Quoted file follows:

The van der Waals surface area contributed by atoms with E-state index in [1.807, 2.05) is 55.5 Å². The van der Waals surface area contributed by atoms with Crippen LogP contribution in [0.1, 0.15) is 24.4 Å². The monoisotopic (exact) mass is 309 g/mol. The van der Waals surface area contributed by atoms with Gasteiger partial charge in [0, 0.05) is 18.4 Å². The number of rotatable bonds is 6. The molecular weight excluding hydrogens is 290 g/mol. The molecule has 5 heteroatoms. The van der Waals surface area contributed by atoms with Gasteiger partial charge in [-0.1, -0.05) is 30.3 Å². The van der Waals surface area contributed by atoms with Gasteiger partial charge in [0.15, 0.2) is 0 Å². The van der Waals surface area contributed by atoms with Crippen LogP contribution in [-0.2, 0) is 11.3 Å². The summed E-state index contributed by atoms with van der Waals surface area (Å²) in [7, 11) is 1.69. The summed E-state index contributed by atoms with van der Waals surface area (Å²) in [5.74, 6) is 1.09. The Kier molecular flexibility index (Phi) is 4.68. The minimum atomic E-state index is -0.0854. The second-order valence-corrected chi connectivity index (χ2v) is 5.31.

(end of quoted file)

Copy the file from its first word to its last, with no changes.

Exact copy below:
The van der Waals surface area contributed by atoms with E-state index in [1.807, 2.05) is 55.5 Å². The van der Waals surface area contributed by atoms with Crippen LogP contribution in [0.1, 0.15) is 24.4 Å². The monoisotopic (exact) mass is 309 g/mol. The van der Waals surface area contributed by atoms with Gasteiger partial charge in [0, 0.05) is 18.4 Å². The number of rotatable bonds is 6. The molecular weight excluding hydrogens is 290 g/mol. The molecule has 5 heteroatoms. The van der Waals surface area contributed by atoms with Gasteiger partial charge in [-0.1, -0.05) is 30.3 Å². The van der Waals surface area contributed by atoms with Gasteiger partial charge in [0.15, 0.2) is 0 Å². The van der Waals surface area contributed by atoms with Crippen LogP contribution in [-0.2, 0) is 11.3 Å². The summed E-state index contributed by atoms with van der Waals surface area (Å²) in [7, 11) is 1.69. The summed E-state index contributed by atoms with van der Waals surface area (Å²) in [5.74, 6) is 1.09. The Kier molecular flexibility index (Phi) is 4.68. The minimum atomic E-state index is -0.0854. The second-order valence-corrected chi connectivity index (χ2v) is 5.31.